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Analyzing Prop. 33: Car Insurance

Insurance mogul George Joseph has spent more than $16 million to pass the ballot measure. Supporters describe the initiative as pro-consumer; opponents say not so.

Prop. 33, a ballot measure designed to allow consumers who have been with a car insurance company for five years to switch insurance carriers while keeping their “loyalty discounts,” is the subject of much debate leading up to election day.

Supporters are adamant about the measure being beneficial to all Californian drivers. Opponents are not convinced and say the proposition is heavily funded by insurance company interests.

Proponents contend consumers will benefit

“We believe it will save consumers money every month on car insurance,” said Rachel Hooper, spokesperson for the Yes On Prop 33 campaign.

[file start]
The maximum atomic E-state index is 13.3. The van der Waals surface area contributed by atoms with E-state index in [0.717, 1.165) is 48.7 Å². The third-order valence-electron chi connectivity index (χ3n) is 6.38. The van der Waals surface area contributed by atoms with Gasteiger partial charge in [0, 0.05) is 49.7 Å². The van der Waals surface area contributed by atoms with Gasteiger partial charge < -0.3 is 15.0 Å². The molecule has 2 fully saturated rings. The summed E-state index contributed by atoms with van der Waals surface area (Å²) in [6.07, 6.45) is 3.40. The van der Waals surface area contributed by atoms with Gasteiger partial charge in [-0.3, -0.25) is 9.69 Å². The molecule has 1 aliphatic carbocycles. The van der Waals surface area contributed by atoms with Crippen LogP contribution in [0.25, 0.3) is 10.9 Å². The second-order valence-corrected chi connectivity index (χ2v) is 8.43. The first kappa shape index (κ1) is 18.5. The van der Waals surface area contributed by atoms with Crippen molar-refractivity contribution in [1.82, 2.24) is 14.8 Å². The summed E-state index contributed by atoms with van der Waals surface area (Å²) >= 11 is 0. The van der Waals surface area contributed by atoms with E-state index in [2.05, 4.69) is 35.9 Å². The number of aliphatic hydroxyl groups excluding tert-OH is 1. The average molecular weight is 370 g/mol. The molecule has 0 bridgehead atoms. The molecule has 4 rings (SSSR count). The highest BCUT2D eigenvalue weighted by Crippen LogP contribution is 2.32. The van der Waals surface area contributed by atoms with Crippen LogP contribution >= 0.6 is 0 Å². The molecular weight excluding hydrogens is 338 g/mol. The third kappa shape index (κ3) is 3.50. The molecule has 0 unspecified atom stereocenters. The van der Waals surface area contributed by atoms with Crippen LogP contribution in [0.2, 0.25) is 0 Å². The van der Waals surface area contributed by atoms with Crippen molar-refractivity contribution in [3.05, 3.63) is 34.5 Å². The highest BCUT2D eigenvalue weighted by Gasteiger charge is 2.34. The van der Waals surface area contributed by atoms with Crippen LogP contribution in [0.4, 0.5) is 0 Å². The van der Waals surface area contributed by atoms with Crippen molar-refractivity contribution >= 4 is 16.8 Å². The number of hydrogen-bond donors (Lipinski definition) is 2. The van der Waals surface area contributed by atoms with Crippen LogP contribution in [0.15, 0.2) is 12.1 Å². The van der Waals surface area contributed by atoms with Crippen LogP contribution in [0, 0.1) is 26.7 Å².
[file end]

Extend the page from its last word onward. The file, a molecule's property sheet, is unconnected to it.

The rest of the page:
Hooper said Proposition 33 would allow consumers more freedom than they currently have.

“Now they can shop around but not as competitively as we believe they should be allowed,” Hooper said. “It is drafted to have consumer protections that go above and beyond consumer law.”

If passed, those who are unemployed or have been furloughed, and young, teenage drivers stand to benefit, according to Hooper. Military families would also benefit she said, since they are prone to cancel their current coverage when they are deployed.

“They’re in and out of coverage,” Hooper said. “Under Prop. 33, they would keep the loyalty discount.”

She points out that organizations statewide have endorsed the proposition, including Veterans of Foreign Wars of California, the American Legion, the American GI Forum and the Peace Officers Research Association of California or PORAC, a law enforcement organization with more than 64,000 members, according to Hooper.